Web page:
Papa's favorite watering hole seemed to be the El Floridita with his old friend Constante Ribalaigua, owner and head barman. Located at the corner of Obispo and Monserrate Streets, the only location since it was opened in 1817 as the "La Pina de Plata" (the Silver Pineapple). Nearly 100 years later, a number of North American tourists persuaded the owner to change the name to El Florida, but with time it became known as "El Floridita".
In 1914, Constante began working at El Floridita as a barman, and in 1917, he became the owner. Constante is credited with creating the frozen daiquiri, and many other fruit and rum cocktails. The motto on the refrigerators tells the story "La Cuna del Daiquiri" (The Cradle of the Daiquiri). The highly prized traditions of the early bartenders are still present today when Alex and his staff prepare the cocktails for you.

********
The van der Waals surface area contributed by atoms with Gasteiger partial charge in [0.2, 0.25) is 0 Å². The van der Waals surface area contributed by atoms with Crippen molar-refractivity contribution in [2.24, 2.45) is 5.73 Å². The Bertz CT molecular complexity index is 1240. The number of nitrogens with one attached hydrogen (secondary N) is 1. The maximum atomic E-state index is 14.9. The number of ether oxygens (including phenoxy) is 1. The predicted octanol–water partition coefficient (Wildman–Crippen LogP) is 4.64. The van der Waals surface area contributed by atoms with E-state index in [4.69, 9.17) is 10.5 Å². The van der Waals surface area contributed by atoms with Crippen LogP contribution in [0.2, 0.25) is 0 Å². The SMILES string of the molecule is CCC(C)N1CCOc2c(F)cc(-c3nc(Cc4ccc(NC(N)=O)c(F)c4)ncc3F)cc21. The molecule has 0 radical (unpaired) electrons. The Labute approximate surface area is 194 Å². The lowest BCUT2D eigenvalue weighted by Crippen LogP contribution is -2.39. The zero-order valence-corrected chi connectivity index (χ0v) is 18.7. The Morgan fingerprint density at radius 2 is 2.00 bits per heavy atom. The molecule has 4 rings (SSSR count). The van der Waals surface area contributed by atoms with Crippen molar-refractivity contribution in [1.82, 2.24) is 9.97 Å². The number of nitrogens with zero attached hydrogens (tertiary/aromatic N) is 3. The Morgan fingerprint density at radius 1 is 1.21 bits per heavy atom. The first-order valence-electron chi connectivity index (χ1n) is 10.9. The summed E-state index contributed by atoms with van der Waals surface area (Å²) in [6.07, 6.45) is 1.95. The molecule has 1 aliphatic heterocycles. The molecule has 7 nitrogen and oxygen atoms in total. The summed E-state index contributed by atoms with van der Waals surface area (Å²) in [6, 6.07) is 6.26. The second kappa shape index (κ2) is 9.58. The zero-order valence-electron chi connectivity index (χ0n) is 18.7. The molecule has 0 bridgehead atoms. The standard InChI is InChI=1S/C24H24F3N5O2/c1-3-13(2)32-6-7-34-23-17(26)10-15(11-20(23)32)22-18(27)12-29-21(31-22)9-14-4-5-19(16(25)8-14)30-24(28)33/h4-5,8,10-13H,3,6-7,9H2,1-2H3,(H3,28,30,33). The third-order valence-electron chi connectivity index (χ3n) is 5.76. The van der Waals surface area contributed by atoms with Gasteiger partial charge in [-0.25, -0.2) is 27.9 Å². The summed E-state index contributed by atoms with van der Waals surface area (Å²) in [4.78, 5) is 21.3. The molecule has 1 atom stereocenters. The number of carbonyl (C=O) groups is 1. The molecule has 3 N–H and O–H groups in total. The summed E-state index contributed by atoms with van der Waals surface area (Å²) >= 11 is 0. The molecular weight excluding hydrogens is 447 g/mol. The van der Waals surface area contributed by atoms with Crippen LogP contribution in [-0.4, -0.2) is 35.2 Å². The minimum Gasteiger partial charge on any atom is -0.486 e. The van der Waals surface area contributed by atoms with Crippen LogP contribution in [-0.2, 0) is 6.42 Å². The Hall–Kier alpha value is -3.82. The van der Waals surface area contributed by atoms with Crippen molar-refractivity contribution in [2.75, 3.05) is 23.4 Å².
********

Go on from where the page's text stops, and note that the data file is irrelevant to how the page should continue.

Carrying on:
There are a number of very fine daiquiris that are made to the exacting standards of Constante, but few can match the flavor and quality of the "Papa Dobles" or Papa's Double. This simply means that there is twice the rum and the sugar is left out. Papa felt that if he drank 14 to 16 of these a night, which he was known to do, he would get sick from all of the sugar. Papa would sit in the corner virtually every time, and enjoy his daiquiri until it was time to go home.
I feel like that El Floridita was my personal favorite bar that we attended in Havana, and I can really feel the vibe that drew Papa to the place so regularly as well. The place has some kind of magic about it, the fun just doesn't ever end while you are there.
The group of us went to the grave site of Constante Ribalaigua and mixed up a batch of Hemingway Daiquiris and toasted the genius of Cuba most famous barman. This was a very moving moment for all of us that were involved.